The Rainbow is one of my favorite places to hang out. The ambiance is beyond amazing and the food is really underrated. Plus where else can you order pizza/burgers/ sandwiches/Italian/Mexican/several types of chicken/steak/seafood all under the same roof? I love their steak and lobster. The stuffed mushrooms are pretty wicked too.

So, when Nancy and I went on this occasion, I ordered escargot as an appetizer. She had never had snails before.

I did the honors removing them from the shells. They were sauteed in major butter. I fed her one.

At first she enjoyed the buttery goodness. But, as she continued to chew, she got down to its gritty essence. It revolted her and her face gave her away. She was grossed out and disgusted.

Next thing you knew, she hurled all over the top of the table. Now, I have to say, as far as barf goes, Nancy's wasn't that disgusting. We had been drinking coffee and that's what it looked like. It didn't smell awful or have chunks in it.

But that didn't make it any less embarrassing for her. The auburn haired lass's face was beet red. I felt her pain. You have to realize that on a scale of 1 to 10 this girl is a 20. Barfing all over the table devastated her. As sympathetic as I was, I couldn't help but see the humor in it and I started nervously laughing. At least it wasn't me.

I summoned a waitress and they brought a bunch of bus boys with towels to clean up the mess. There really wasn't that much barf. Like I said, it looked more like someone had spilled coffee than anything else. But there was that chewed up wad of snail in the middle of it.

The main guy, who knew us both visually from previous visits, asked what the problem was. I explained that Nancy wasn't very fond of the escargot.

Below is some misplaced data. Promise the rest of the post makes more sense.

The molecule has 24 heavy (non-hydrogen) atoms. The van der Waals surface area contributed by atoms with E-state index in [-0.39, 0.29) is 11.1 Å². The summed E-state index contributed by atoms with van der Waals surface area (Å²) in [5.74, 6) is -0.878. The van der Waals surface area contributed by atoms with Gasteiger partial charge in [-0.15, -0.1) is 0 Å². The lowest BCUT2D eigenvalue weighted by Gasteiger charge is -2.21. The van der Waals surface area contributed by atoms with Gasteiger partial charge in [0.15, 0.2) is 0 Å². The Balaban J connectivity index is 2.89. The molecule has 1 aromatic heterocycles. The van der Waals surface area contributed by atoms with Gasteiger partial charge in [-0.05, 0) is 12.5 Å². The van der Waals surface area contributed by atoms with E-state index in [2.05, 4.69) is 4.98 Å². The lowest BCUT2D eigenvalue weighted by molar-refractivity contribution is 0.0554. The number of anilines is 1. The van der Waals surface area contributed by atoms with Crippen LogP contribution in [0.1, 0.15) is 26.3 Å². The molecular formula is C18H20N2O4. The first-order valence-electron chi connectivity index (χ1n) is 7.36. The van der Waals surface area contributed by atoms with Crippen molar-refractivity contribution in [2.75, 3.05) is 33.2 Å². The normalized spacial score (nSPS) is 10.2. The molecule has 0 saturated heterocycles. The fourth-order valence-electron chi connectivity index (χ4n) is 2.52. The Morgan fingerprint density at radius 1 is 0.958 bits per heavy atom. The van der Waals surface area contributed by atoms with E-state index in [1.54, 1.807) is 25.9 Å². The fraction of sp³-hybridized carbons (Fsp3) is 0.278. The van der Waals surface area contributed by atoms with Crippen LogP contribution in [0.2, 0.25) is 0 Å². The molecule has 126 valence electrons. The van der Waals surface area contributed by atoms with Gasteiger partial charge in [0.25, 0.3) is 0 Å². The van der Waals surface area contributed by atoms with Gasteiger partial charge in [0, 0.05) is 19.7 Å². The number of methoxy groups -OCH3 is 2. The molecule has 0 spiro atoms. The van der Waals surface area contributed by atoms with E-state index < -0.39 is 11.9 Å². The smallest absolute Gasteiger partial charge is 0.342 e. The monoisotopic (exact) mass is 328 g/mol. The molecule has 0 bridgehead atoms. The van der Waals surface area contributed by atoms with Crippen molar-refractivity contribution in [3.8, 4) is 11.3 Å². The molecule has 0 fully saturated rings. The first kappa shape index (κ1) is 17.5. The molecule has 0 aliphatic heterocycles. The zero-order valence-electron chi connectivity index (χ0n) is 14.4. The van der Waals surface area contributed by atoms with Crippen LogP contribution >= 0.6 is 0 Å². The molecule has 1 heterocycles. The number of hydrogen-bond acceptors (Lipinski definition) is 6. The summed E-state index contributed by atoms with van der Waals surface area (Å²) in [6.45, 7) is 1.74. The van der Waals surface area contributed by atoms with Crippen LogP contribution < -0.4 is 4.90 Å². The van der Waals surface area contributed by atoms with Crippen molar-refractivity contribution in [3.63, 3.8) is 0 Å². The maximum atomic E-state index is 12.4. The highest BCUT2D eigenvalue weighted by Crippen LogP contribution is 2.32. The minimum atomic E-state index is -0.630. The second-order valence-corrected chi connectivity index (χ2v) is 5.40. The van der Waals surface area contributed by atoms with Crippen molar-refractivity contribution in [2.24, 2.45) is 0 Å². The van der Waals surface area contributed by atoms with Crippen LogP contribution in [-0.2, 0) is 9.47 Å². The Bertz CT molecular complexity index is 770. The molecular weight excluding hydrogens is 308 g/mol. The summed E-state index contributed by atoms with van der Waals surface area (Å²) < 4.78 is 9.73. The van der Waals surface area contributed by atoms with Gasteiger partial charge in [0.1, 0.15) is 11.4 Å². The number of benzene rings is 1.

Even though I insisted they didn't, they comped both of our meals.

For two decades after that, anytime I came in the place and ordered a dinner, the maitre d' gave me free escargot.

So the moral of the story is, sometimes it pays to throw up all over your Shoes.:-(

Vickie Rock

Remonster said...

Well hmmm... been awhile since I have been in this neck of the hood and it looks/reads like an old English major with puppetry allusions up the yangyang has found an outlet to shove their mealy hand up into. Santa Claus iz dat jew?

Mark said...


No truer words were ever written to describe why cultural criticism in general, and pop culture criticism in particular is important, and those words are yours: "{To create} a passionate (and convincing) critical argument for just why these guys' music is important."

The WHY part is what makes criticism real.

Not unlike VR, I prefer my power pop with a tad more crunch. But Shoes (and for example, Teenage Fanclub) are so good at what they do that upon each new release by either band, I'm reminded of two things: 1. that each band created a template that influenced other bands that followed, and, 2, to paraphrase an old Odds song, if there are radios in heaven, then music by Shoes can "make a heathen feel at home."

Mrs. Peel, we're needed said...

This place has become a bit odd.

Anonymous said...

Shoes for defense!

Brooklyn Girl said...


Since you seem to go back to old threads, I feel compelled to say something here, after everyone else has probably gone.

This is Mary's blog. This is Mary's book. She's a great writer; the book is a great read. She put a lot of the proverbial blood, sweat and tears into it. You might consider respecting that.

It's not cool to be a guest in someone else's house and sneer at what they put in it, especially if they filled it with things of great personal value.

You have a lot of stories and a lot of opinions to go with them. As other people have said, perhaps you should start your own blog. While you're hanging out at this one, please try to remember that this place isn't about YOU.

Anonymous said...


I never once sneered or spoke unfavorably of Mary's book. Quite the contrary. I said I'd be interested in reading about these guys. I even ordered the book from Amazon. I'm happy the book exists.

I merely expressed my frustration with the lack of emotion in Shoes music. And I'm not the only one.

I also gave Steve a few teasing pinches regarding his foreward. I couldn't help it. Just call me irreverent. But always playful. Life's much too important to be taken seriously, as the saying goes.

I harbor no ill will to Mary. I only gave my honest assessment of the band. What do you want me to do? Pretend I think they're the greatest thing since the We-Vibe 2?

And I digress all over the place. I know. But anyone can skip over it. How many people read this stuff anyway? Just write me off as the lunatic bimbo from SoCal. I don't care. Ignore me. That's how you ensure that this blog isn't about me.